The teal-colored room packed with 12 toddlers and an almost equal number of watchful grown-ups could be a day-care center anywhere in the U.S.—except for the men and women in lab coats with tubes of saline solution in hand. This is Procter & Gamble’s Discovery Center, a baby-care research lab just north of company headquarters in Cincinnati.
Toddlers romp around pulling books and toys onto the floor and sometimes escape into the hallway. Researchers set the children on examining tables and use small hoses to inject saline solution at precise “pee points” in the diapers—which differ for boys and girls—to determine how absorbent they are. “We’re trying to build a diaper that is zero leakage, ultimate dryness, ultimate comfort, with an underwear-like fit,” says Al Maingot, vice president for baby-care research and development.
There’s a lot riding on P&G’s push for Pampers perfection. The diaper accounted for more than $10 billion in revenue for the fiscal year that ended on June 30, or about 12 percent of total sales, making it P&G’s largest brand. Pampers has 30.9 percent of the North American diaper market and only lags behind Kimberly-Clark’s Huggies, with 38.7 percent. And less expensive private-label diapers, which have had a slow and steady rise, have gained ground, capturing 18.6 percent of the market last year. (Luvs, also owned by P&G, has a bit more than 10 percent of the market.)
Serving the diaper set is especially important to P&G because it lets the company forge ties with moms, the company’s “core customer,” says Virginia Morris, vice president for consumer strategy at Daymon Worldwide, a Stamford (Conn.) brand consulting firm. If moms are happy with their babies’ diapers, they’ll likely smile on other P&G products too, she says.
In recent years, revenue growth at the maker of Charmin toilet paper, Puffs facial tissues, and Tampax tampons has stalled, averaging only 0.4 percent for the past five years, compared with 4.2 percent at rival Unilever and 2.8 percent at Colgate-Palmolive. P&G has lost share in several product lines, including beauty, where sales fell 2 percent in the second half of 2013, which followed a 2 percent decline in the previous fiscal year. In the past 12 months, P&G shares have gained 2.1 percent, compared with a 9.7 percent increase for the 40-member Standard & Poor’s 500 Consumer Staples Index.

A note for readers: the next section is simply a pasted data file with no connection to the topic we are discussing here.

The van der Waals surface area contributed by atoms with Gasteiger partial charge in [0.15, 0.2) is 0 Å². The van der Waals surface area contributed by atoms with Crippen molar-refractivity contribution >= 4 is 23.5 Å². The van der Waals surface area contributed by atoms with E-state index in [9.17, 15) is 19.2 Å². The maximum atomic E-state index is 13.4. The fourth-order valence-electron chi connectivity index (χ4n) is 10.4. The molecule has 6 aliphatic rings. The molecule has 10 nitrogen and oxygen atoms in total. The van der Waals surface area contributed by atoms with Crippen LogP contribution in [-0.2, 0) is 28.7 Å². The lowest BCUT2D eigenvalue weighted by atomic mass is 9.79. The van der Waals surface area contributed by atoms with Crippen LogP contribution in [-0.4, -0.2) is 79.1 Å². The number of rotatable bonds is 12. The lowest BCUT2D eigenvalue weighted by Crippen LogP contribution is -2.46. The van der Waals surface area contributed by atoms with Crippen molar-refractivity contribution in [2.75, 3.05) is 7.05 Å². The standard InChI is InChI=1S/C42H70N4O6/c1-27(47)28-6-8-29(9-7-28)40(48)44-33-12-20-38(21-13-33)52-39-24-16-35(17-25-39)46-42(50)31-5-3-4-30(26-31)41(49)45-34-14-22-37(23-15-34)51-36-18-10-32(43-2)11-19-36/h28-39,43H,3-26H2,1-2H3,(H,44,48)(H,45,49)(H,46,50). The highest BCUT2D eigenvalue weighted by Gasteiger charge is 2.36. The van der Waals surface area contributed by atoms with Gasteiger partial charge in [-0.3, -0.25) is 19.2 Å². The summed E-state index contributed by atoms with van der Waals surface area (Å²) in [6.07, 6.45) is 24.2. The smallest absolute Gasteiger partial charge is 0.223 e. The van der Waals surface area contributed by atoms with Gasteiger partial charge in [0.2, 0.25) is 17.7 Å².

Chief Executive Officer Bob McDonald resigned last year after hedge fund manager Bill Ackman, who bought a $1.8 billion stake in 2012, agitated for a replacement. McDonald was succeeded by former CEO A.G. Lafley, whose 2000-2009 tenure with P&G was marked by product introductions, overseas growth, and the $57 billion acquisition of Gillette.
P&G is counting on emerging markets to bolster its diaper business. North America comprised 24 percent of global sales in 2004 but dropped to 13 percent in 2013. Overall sales growth for diapers in the Asia-Pacific region, where birthrates are booming, is forecast to reach 44.8 percent through 2018, compared with 7.5 percent in the U.S., according to Euromonitor International.
The disposable diaper has come a long way since 1961, when it was created by a P&G engineer tired of washing his grandson’s cloth ones. Tape fasteners replaced pins in the 1970s, and absorbent gel was added in 1986. Stretchy side panels improving fit were introduced in the 1990s. In 2010, P&G began making Dry Max Pampers, which were 20 percent thinner and twice as absorbent as earlier designs.